Well . . . if you know me at all, you know that this post could go off in a multitude of directions. I'm obsessed with a lot of things, including coffee, caramel, scarves, learning, and lime-green. BUT this time, I'm obsessed with finding new ways to use "old" things.
I have had the idea to use Forms or Sheets for a Choose-Your-Own-Adventure-Style activity for a long time, but didn't really have the motivation until recently. While in Las Vegas for a Google Summit last month, I got to watch a Demo Slam where Googlista Michelle Armstrong showed this very thing: she presented a story that took off in different directions depending upon which option the reader chose at the end of each page. Each "taker of the form" could potentially end up with an entirely different story, depending upon how he or she navigated through it. Interesting! This got me thinking . . .
So what if I conducted a Professional Development day in this manner? Goodness knows there are myriad options for things I could present on a given day, but how am I to know which of those is most relevant to my audience? Who says they want to learn what I have to share? I over-plan anyway, so why not use that to my advantage? That's just what I did:
Even though we only got through about 2/3 of what I had planned, I felt like this day was super-fun and extra-productive! Instead of "Ann the Leader" calling all the shots, the participants used Mimio Votes to select where we would go at the end of each adventure. When I guessed my group would want to learn more about Gmail Love, they actually chose Chrome Tips & Tricks. When I figured they'd opt for 10 Ways to Use YouTube, they decided they were more curious about Iteration in Drawings. Because the group directed the day, they were more engaged, more motivated, and more curious. They asked great questions, and experienced a lot of "OHHHHH!" moments that they may not have had if I had simply set the agenda and told them what we were doing.
I do have to admit, however, that this wasn't a typical throw-it-together type of agenda. This one took me a while; not because I didn't know what I was going to do, and not because I'm not savvy with Forms. The planning itself was the lengthiest part of the process. For any multi-page form you ever create, there is a bit of pre-planning that needs to take place before you ever dive in; think, "If this, then that." If my group gets through our morning tasks early, when will I give them the option for lunch? If the morning tasks take longer than I think, how will I direct them back to those opportunities after lunch? Speaking of lunch, what are we having for lunch? My advice for this endeavor, should I ever choose to pursue it again (which I will!): WRITE IT DOWN FIRST! Map it out on paper, and draw arrows from THIS to THAT. Make sure you don't forget anything because it's challenging to go back and fix it once you realize you've linked something wrong; one mistake usually leads to two, which in turn lead to two of their own.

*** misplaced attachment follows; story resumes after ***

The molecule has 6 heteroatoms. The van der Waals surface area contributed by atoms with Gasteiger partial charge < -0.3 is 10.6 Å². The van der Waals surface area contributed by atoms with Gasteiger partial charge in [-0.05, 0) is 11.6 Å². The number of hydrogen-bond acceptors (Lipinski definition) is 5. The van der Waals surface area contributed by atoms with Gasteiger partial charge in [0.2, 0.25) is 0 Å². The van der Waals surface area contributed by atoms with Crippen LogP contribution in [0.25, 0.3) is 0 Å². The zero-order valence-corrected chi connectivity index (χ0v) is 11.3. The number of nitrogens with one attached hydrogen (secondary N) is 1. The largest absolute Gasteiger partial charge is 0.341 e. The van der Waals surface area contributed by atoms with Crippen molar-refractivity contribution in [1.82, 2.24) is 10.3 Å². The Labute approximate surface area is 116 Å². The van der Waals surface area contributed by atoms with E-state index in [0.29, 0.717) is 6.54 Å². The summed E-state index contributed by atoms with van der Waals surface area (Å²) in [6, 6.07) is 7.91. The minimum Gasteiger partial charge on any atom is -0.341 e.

After seeing the students of a brilliant 4th-grade teacher, Alissa Gray, use Google Slides to create multiple-choice math quizzes last year, I started to think about new and different ways to use Slides. Actually, I could have done the same PD agenda (described in the section above) with Slides instead of Forms, but remember: I'm obsessed with using old tools in new ways. This one was pure iteration for me. Here was my thought process:
About 45 minutes later (because I decided to make them pretty in Canva first), I had my 14 slides ready to start linking.
About 4 HOURS and 5 SECONDS later (see what I mean by obsessed), because I thought I was so stinking smart, I had my 41 slides - yes, that's right - FORTY-ONE SLIDES - ready to be tested. I shot the link over to my husband who could try it with an objective set of eyes, and it wasn't but a minute before he very politely informed me (after clicking outside of the transparent boxes on slide 3), that he didn't get to answer slide 3 because it automatically moved him onto . . . normal slide behavior . . . SLIDE 4. AAAAGGGHHHH!!!!!
SO. After many hours, and many iterations, I finally came up with THIS:
Perfect? No. If the user attempts to navigate with the arrow keys, they will still get all messed up and the experience will be ruined. BUT, if I make sure to tell them to JUST CLICK their way through . . . success. (If, by the way, you would like a copy of this ridiculous thing to pull apart and see how it was done, just click here!)
My point here is that I did choose my own adventure. My journey involved more than a little bit of cussing, along with healthy doses of coffee and caramel, BUT I learned a lot along the way: